My son doesn’t know yet but I’m over the moon.  He asks me all the time when his working dog is coming to help keep him safe and every time I thought I had a lead it would fall through. 

So while I will be saving as much as possible myself, I had to still try some fundraising so we can bring Ollie home in December and make sure he has all his shots and neutering before training begins so I wanted to share my go fund me page in the hopes that my readers will be able to help us being Ollie home!

https://www.gofundme.com/finally-getting-liams-working-dog

Bipolar 2, Blog, Family, Mental illness, My journey

It’s not a feeling

Why is it that when things are going fantastically in life, bipolar and anxiety always throws you a curveball, right out of left field.  Like, you never see it coming until this giant white and red baseball hits you in the face.

This year in school, my son is doing amazing!  He’s actually excited to get up and go every day and even though he has the option to only do the homework from his reading recovery program, he chooses to do the same homework as his class as well.  We’re talking a 6 year old who is not only willing and happy to do his homework but a 6 year old who is willing and happy to do double the homework.  Where did this kid come from?!  I mean I always loved school and still take online courses, science and psych nerd for life here!  But at 6, I don’t think I would be down for that.

Meanwhile, I go from my normal hypomania AKA super, do it all Mom, which lasted longer than usual, down to the lowest low I have had in a long time.  I had to reach out for help which is something that rarely ever happens because I normally level out half decently into a bad depression somewhat early on.

The funny thing about depression is that It’s not really a feeling or at least not for me.  It’s a lack of feeling, a lack of empathy, sympathy and energy all at one time but my brain never shuts up.  It basically makes me nonfunctional and leaves my house a mess.  With a this loss of general emotions, I lose the ability to become or stay interested in the things I usually like to do, like my old lady knitting.  Seriously, I’m 30 and have two projects on the go currently.  The only thing that always remains is my writing.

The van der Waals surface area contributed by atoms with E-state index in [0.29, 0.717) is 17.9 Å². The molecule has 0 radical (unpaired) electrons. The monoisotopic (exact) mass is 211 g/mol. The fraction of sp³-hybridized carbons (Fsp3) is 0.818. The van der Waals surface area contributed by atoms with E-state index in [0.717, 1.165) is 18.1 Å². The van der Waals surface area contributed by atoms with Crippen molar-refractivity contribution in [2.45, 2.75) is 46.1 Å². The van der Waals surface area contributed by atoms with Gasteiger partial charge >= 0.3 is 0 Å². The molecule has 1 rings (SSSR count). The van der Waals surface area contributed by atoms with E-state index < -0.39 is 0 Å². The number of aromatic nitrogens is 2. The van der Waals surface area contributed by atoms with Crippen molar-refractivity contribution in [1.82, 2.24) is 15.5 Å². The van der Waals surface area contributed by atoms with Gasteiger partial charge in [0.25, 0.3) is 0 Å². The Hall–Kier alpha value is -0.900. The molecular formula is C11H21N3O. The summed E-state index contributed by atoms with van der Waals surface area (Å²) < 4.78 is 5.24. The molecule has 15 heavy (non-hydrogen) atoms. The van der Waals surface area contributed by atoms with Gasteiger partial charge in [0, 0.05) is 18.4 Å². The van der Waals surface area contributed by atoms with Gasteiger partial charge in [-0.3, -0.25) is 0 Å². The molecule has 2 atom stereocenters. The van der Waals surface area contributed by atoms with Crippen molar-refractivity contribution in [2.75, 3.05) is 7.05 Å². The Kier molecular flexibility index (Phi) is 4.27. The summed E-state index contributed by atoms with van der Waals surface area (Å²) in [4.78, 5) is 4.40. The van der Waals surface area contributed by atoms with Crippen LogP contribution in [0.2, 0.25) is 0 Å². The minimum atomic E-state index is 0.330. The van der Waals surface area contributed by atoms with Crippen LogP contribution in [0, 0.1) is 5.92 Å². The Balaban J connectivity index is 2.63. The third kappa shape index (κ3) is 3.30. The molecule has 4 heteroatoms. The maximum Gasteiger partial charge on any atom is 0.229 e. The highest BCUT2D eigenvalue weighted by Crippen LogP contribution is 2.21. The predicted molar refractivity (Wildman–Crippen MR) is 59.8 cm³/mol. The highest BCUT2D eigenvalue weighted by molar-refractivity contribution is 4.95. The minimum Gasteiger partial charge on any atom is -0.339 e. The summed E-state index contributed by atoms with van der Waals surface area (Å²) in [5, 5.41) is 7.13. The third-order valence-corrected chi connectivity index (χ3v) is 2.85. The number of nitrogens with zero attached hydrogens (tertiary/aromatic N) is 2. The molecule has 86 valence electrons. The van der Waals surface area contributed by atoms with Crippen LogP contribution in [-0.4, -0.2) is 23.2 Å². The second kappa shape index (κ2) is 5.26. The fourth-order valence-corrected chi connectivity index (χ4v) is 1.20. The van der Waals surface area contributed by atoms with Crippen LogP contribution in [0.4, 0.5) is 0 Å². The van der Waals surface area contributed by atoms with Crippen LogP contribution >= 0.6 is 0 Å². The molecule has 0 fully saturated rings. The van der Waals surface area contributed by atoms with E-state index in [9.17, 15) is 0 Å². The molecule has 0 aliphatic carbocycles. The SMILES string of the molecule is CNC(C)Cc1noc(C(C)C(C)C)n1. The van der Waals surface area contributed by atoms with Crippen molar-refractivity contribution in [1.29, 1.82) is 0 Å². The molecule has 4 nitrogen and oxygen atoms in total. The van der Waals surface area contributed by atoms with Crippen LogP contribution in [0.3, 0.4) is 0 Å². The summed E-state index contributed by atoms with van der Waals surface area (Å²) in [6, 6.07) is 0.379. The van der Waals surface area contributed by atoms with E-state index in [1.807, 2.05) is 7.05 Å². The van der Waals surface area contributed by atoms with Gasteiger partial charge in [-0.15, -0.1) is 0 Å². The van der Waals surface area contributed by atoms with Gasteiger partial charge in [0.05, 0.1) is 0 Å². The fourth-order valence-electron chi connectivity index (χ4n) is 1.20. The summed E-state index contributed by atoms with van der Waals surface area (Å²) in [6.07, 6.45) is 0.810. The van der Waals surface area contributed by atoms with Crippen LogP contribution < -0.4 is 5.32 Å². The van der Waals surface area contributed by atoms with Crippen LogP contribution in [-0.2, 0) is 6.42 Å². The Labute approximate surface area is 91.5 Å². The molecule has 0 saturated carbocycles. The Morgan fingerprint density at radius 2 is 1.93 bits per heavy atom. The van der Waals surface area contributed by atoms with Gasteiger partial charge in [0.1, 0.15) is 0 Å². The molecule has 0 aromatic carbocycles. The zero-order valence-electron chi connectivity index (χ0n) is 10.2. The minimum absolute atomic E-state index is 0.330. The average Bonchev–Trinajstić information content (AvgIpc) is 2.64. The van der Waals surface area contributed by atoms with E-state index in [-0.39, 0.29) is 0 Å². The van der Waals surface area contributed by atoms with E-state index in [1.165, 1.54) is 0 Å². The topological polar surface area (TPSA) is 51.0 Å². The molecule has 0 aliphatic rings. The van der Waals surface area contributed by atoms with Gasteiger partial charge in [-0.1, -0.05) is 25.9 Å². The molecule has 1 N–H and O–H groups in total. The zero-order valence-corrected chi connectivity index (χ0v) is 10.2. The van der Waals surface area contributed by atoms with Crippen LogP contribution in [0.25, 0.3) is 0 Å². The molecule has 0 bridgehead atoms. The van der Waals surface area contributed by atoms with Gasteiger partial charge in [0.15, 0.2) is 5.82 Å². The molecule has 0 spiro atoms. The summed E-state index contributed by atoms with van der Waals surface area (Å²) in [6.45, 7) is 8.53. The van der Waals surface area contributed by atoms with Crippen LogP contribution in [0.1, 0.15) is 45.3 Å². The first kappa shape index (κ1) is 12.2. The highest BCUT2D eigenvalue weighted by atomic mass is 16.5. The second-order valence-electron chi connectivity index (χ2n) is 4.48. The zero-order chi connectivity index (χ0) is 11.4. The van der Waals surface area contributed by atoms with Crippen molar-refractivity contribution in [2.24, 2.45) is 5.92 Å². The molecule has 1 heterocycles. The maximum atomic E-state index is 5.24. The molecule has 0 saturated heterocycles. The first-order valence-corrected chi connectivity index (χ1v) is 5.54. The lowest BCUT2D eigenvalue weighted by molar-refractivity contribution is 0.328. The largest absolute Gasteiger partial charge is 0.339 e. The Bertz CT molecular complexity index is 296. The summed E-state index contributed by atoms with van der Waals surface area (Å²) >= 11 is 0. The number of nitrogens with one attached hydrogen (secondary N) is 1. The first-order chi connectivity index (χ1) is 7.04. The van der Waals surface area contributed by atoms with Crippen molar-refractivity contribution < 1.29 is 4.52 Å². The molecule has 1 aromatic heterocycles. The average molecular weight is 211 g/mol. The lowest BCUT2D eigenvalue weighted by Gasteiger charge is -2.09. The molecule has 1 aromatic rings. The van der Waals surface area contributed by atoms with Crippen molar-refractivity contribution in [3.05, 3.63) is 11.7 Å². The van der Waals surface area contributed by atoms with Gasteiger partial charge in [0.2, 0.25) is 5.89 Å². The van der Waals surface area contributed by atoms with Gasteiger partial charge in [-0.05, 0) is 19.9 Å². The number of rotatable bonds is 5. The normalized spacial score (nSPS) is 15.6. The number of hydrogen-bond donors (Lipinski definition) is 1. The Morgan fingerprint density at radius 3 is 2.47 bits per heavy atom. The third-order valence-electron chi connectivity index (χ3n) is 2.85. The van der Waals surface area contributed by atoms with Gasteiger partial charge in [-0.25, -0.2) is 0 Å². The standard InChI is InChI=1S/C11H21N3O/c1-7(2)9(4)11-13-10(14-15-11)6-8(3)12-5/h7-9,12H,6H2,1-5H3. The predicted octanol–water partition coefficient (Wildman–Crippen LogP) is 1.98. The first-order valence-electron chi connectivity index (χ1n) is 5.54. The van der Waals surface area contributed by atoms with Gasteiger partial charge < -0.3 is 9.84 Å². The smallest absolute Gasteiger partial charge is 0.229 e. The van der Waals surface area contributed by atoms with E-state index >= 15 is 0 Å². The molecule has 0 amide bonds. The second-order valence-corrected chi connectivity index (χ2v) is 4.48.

I started journaling when a nurse I’m the psych ward gave me this black and white notebook during my first stay there.  I of course, being an angsty 17 year old thought writing things was stupid, but I also thought therapy and taking meds were stupid as well. I desperately wanted to be “normal” like my friends.  Needless to say I wasn’t but wouldn’t be okay with that for a few more years. 

When I’m not feeling anything, like the joy I would feel when I’m well, about how amazing my tiny human is doing despite all he deals with daily, I write.  It doesn’t always make sense when I go back and read it, a lot of it could seem scary to someone who just picked it up and decided to read it and the majority of it definitely isn’t blog worthy.

But, the whole point of this is, I write this blog not only for myself, but in the hopes that there is one person who is going through something similar and my ramblings will help them through it and help them know that they are not alone in this lonely world of mental illness.

If I can reach that one person and maybe even make them smile with my terrible sense of humor, then all the writing I do is completely worth it.

Never be afraid to reach out, asking a complete stranger, like myself is much less scary than losing your life. And if talking is too much, get yourself to the closest hospital and to a safe and secure environment.

Mental illness may be part of you but it’s not all you are, don’t let it consume you and stay safe.šŸ–¤